Crisil slashes India’s renewable energy target1 min read . Updated: 04 Mar 2019, 11:38 PM IST
- Crisil revised its own estimate to 70 GW due to regulatory haze around policy support for renewables
- The government set a target of 100GW of solar capacity by 2022, against the existing 22GW
India will achieve installed solar power capacity of 70GW by March 2023, ratings company Crisil said, lowering its July estimate of 79GW.
The government set a target of 100GW of solar capacity by 2022, against the existing 22GW. The target is growing more distant and the shortfall by which India will miss it is growing bigger, Crisil said.
“The regulatory/policy support (for renewables) is itself emerging as a key risk," said the Crisil report, shared exclusively with Mint. “The renewable energy domain is highly dependent on policy support and any uncertainty on that front can have strong negative consequences."
Beginning 2017, the solar sector has seen bid cancellations, lack of clarity on goods and services tax (GST) and higher costs due to safeguard duty on imported parts. “While GST clarity was lacking for over a year with a final decision taken in December by the GST Council, it ended with an increase in taxation compared to what was expected by the industry," the report said. “Similarly, the safeguard duty has turned out to be a double whammy of sorts, impacting costs of solar power projects and not resulting in any significant offtake for the domestic manufacturing sector. This was coupled by cancellation of bids post auctions as state utilities / SECI found tariffs to be higher than expectations. Close to 4.7 GW was cancelled in such a manner over March-December 2018."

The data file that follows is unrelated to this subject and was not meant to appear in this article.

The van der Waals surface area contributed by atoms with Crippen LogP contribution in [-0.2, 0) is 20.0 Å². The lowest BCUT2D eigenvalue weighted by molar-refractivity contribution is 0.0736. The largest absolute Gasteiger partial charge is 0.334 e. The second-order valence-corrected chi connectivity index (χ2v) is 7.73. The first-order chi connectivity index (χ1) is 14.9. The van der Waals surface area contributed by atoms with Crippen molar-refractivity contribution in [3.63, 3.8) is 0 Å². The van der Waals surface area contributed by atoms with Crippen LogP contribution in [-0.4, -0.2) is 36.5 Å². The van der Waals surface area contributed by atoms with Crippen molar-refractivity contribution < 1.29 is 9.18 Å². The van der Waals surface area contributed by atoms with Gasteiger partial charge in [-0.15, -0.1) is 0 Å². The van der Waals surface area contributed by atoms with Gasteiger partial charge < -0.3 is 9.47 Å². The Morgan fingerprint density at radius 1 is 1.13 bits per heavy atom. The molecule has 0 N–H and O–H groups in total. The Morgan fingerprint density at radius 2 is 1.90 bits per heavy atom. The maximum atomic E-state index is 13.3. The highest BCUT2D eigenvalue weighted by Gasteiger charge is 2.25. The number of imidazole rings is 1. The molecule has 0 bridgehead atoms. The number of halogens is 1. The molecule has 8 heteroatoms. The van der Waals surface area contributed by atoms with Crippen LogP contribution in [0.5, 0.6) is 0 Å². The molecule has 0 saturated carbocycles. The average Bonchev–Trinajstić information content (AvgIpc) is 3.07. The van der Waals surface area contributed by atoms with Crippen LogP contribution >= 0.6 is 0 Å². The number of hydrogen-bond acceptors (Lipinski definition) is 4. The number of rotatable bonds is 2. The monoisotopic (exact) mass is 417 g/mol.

In fiscal year 2018, the Ministry of New and Renewable Energy (MNRE) said the entire solar projects would be taxable at 5% but the GST Council later clarified on this, bringing in a dual tax structure for parks set up on engineering, procurement and construction (EPC) contracts. Here, 70% of the value of the EPC contract would be taxed at 5%, and the remaining 30% of the contract would be taxed at 18%. Since almost all solar parks are set up under EPC contracts, the new structure essentially raised the final tax rate to 8-9% instead of the earlier expected 5%, causing a cost increase of 3-4% on final capital costs, Crisil said.